This past Thursday evening I had the privilege of attending a “Break the Fast” prayer service and dinner at one of the local Islamic centers in St. Cloud. One of the Muslim leaders shared that the month of Ramadan is not just about fasting from all food and drink each day. While abstaining from these things, Muslims are to take time to identify those who are most hurting in the greater community and find ways to reach out to these neighbors. Part of Ramadan then involves building relationships of care and sharing all of God’s blessings with others. In a similar way, this is part of what it means to follow Jesus: he taught his disciples that worship, prayer and experiencing God’s love and blessing helps prepare and equip us to share our lives with one another and to be present with those who are most vulnerable in our world.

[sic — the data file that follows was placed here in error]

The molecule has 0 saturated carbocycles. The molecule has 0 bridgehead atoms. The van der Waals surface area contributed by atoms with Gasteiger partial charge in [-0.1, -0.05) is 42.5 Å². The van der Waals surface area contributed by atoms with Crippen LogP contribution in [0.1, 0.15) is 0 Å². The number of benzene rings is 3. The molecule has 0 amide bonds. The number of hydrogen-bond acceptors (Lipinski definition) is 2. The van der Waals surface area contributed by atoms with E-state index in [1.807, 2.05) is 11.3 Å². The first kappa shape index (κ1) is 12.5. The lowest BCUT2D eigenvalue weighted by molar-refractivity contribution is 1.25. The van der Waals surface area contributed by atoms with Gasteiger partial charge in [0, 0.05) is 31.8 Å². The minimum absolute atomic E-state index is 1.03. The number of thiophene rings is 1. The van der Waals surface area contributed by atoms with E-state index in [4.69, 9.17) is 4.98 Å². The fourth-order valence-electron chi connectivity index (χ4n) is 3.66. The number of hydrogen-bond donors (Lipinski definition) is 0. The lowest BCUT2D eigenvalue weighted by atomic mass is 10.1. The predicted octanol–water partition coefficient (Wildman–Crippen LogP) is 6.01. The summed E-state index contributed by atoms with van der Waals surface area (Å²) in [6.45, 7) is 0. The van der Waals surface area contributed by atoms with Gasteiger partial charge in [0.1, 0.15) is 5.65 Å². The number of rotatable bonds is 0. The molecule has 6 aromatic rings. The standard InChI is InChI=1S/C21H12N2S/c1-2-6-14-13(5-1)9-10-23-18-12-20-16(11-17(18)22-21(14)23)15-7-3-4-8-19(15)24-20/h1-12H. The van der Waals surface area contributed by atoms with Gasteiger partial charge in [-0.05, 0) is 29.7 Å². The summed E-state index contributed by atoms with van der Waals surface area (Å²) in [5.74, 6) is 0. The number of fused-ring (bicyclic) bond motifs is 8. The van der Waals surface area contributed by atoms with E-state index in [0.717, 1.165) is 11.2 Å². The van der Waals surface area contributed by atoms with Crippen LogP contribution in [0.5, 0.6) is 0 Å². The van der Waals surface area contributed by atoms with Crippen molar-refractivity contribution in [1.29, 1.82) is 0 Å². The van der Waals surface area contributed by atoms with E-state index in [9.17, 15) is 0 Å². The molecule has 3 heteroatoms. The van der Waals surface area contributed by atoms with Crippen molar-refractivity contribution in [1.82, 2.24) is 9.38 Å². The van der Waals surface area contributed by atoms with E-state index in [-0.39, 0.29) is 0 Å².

As we trust in God’s presence and work to create new relationships with others, sharing our struggles, our hopes and our gifts, we together are empowered to build a caring community where all God’s children are respected and able to thrive. So may God help us to serve one another and all people with the mind of Christ, the one who risked all as he chose love’s vulnerability to bring God’s love to the whole world. Amen!